Jamie Oliver: brought down by Brexit?

The Turkey Twizzler thief has only himself to blame for the failure of Jamie’s Italian.

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Topics Brexit Politics UK

Mockney chef Jamie Oliver has blamed Brexit for the demise of his mid-market restaurant chain, Jamie’s Italian:

‘The world changed, the high street changed – it started to become Uber-fied… There’s that chain reaction, throw in a bit of Brexit, say the B-word, confidence goes and people’s habits changed.’

But can Brexit really be blamed? Since the Brexit vote, rising wages have held up strong consumer spending. So consumers have more cash in their pockets and are willing to part with it – they just don’t want to give it to Jamie Oliver. Why could that be?

Before Oliver blamed Brexit, he had another excuse: snobbery. Apparently, people didn’t want to go to Jamie’s because it wasn’t ‘posh’ enough. ‘If I’d have spent 13 years opening posh restaurants, I could assure you they’d all be open today’, he said to You magazine.

It’s a bit rich for Oliver to complain about snobbery, when he is the real snob here. His concerns about ‘unhealthy’ food are dripping with class snobbery. Over the years, he has said that poor, obese people ‘think in a different gear’. He has called working-class parents who give their kids fizzy drinks ‘arseholes’, ‘tossers’ and ‘idiots’. And in unguarded outbursts he has moaned about poor people having big TVs, getting drunk on weekends, and not sitting around the table for dinner. ‘Their poverty shows in the way they feed themselves’, he once said in an interview.

Thanks to his school-dinners crusade, a whole generation blames Oliver for depriving them of their beloved Turkey Twizzlers. Others blame his sugar-tax campaigning for ruining the taste of popular soft drinks like Irn Bru and Lucozade.

It is Oliver’s own snobbery that has been his undoing.

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Comments

James Knight

21st August 2019 at 5:49 pm

What is even more hilarious is all those who are beholden to every Trump tweet offending by the suggesting he would “buy” Greenland.

Many of these are the very first people who want to sell out UK sovereignty for extra cash and claim a mandate to stop no deal because “nobody voted to be worse off”. If they were Greenlanders they’d sell out their own country in heart-beat.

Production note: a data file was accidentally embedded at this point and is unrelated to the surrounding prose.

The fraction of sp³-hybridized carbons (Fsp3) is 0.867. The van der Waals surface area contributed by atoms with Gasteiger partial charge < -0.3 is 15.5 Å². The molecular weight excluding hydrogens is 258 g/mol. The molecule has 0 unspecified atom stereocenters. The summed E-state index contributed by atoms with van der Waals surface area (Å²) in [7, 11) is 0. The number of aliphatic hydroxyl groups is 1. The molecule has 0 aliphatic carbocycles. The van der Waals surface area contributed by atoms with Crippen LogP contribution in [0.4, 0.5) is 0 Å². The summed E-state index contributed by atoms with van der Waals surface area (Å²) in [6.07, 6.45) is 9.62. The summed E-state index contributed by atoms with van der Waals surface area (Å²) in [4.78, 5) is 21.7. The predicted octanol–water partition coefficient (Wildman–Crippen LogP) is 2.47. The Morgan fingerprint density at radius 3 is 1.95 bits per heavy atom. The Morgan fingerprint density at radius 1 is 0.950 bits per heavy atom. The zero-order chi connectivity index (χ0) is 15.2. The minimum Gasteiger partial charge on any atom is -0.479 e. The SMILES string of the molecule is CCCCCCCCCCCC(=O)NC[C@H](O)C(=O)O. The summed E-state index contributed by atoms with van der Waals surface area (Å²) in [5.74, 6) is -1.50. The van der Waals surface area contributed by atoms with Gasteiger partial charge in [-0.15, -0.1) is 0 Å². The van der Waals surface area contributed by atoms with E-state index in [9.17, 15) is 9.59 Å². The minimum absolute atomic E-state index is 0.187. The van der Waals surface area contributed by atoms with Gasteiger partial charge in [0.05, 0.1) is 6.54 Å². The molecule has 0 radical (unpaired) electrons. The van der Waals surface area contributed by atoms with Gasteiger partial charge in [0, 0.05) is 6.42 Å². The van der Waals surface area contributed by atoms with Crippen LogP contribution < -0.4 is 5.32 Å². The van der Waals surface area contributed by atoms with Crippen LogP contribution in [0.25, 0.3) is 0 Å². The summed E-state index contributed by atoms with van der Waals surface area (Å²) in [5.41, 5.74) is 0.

Andy Bolstridge

21st August 2019 at 3:49 pm

He opened his Italian restaurants in Edinburgh – a city famous for Italian restaurants. No wonder the competition was too strong. If he’d opened Jamie’s Lebanese or something he’d probably still be going today.

I am sympathetic to his “snobbish” stance on rubbish food though, it wasn’t against the poor, it was against eating awful crap. Big difference.

Amin Readh

21st August 2019 at 3:45 pm

“He has called working-class parents who give their kids fizzy drinks ‘arseholes’, ‘tossers’ and ‘idiots’.”

He is hardly wrong though. Just because you are working class, how does that mean lack of brains to not eat trashy foods. In truth, there is no such “working class” – rather there is an underclass that will always be there.

Ven Oods

21st August 2019 at 1:51 pm

‘If I’d have spent 13 years…’

…reading books, my English grammar would be immeasurably better, said Mr Oliver, whose Italian is no better.

Bill Cook

21st August 2019 at 1:35 pm

I ate on one of Jamie’s Italians way back when they first opened. The food was excellent, came in reasonably priced generous portions and the staff were enthusiastic and attentive. Two years later, the food was only edible, came in small overpriced portions and the staff seemed to view the customer as an inconvenience. Whatever decisions he made in those two years were to blame for the chain’s collapse, nothing else. I don’t hate him, but he is a self-important ass who has come to believe his own publicity and has lost any insight he may once have had into the lives of the working classes.

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